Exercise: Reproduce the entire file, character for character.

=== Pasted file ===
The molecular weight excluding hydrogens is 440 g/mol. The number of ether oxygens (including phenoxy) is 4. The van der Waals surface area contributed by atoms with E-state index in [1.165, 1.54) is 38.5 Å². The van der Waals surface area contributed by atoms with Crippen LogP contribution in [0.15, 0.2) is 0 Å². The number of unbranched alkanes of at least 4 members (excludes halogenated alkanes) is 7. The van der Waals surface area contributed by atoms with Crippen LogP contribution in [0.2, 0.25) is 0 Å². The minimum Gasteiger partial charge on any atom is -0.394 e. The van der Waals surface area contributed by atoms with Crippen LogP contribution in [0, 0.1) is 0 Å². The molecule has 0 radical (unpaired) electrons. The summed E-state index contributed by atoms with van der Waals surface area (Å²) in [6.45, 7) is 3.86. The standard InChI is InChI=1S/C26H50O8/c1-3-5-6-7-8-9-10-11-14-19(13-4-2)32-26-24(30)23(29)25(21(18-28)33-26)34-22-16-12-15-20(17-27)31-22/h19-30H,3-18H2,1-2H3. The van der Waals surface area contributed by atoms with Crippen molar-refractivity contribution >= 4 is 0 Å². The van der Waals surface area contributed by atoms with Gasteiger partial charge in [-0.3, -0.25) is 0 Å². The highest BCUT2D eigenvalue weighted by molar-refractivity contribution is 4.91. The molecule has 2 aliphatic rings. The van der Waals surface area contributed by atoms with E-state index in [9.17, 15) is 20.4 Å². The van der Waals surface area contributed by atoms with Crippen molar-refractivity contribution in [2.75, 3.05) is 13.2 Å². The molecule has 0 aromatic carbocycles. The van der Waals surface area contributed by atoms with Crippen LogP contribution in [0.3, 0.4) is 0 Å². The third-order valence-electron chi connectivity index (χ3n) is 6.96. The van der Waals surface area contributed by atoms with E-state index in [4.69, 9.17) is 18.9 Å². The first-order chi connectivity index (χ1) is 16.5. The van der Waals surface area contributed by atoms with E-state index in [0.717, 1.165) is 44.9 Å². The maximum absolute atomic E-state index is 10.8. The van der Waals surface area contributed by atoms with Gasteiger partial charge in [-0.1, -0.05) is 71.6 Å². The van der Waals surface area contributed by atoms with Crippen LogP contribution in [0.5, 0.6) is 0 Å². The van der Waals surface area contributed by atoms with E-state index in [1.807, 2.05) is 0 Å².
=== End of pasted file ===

The molecular weight excluding hydrogens is 440 g/mol. The number of ether oxygens (including phenoxy) is 4. The van der Waals surface area contributed by atoms with E-state index in [1.165, 1.54) is 38.5 Å². The van der Waals surface area contributed by atoms with Crippen LogP contribution in [0.15, 0.2) is 0 Å². The number of unbranched alkanes of at least 4 members (excludes halogenated alkanes) is 7. The van der Waals surface area contributed by atoms with Crippen LogP contribution in [0.2, 0.25) is 0 Å². The minimum Gasteiger partial charge on any atom is -0.394 e. The van der Waals surface area contributed by atoms with Crippen LogP contribution in [0, 0.1) is 0 Å². The molecule has 0 radical (unpaired) electrons. The summed E-state index contributed by atoms with van der Waals surface area (Å²) in [6.45, 7) is 3.86. The standard InChI is InChI=1S/C26H50O8/c1-3-5-6-7-8-9-10-11-14-19(13-4-2)32-26-24(30)23(29)25(21(18-28)33-26)34-22-16-12-15-20(17-27)31-22/h19-30H,3-18H2,1-2H3. The van der Waals surface area contributed by atoms with Crippen molar-refractivity contribution >= 4 is 0 Å². The van der Waals surface area contributed by atoms with Gasteiger partial charge in [-0.3, -0.25) is 0 Å². The highest BCUT2D eigenvalue weighted by molar-refractivity contribution is 4.91. The molecule has 2 aliphatic rings. The van der Waals surface area contributed by atoms with E-state index in [9.17, 15) is 20.4 Å². The van der Waals surface area contributed by atoms with Crippen molar-refractivity contribution in [2.75, 3.05) is 13.2 Å². The molecule has 0 aromatic carbocycles. The van der Waals surface area contributed by atoms with Crippen LogP contribution in [0.3, 0.4) is 0 Å². The third-order valence-electron chi connectivity index (χ3n) is 6.96. The van der Waals surface area contributed by atoms with E-state index in [4.69, 9.17) is 18.9 Å². The first-order chi connectivity index (χ1) is 16.5. The van der Waals surface area contributed by atoms with E-state index in [0.717, 1.165) is 44.9 Å². The maximum absolute atomic E-state index is 10.8. The van der Waals surface area contributed by atoms with Gasteiger partial charge in [-0.1, -0.05) is 71.6 Å². The van der Waals surface area contributed by atoms with Crippen LogP contribution in [0.5, 0.6) is 0 Å². The van der Waals surface area contributed by atoms with E-state index in [1.807, 2.05) is 0 Å².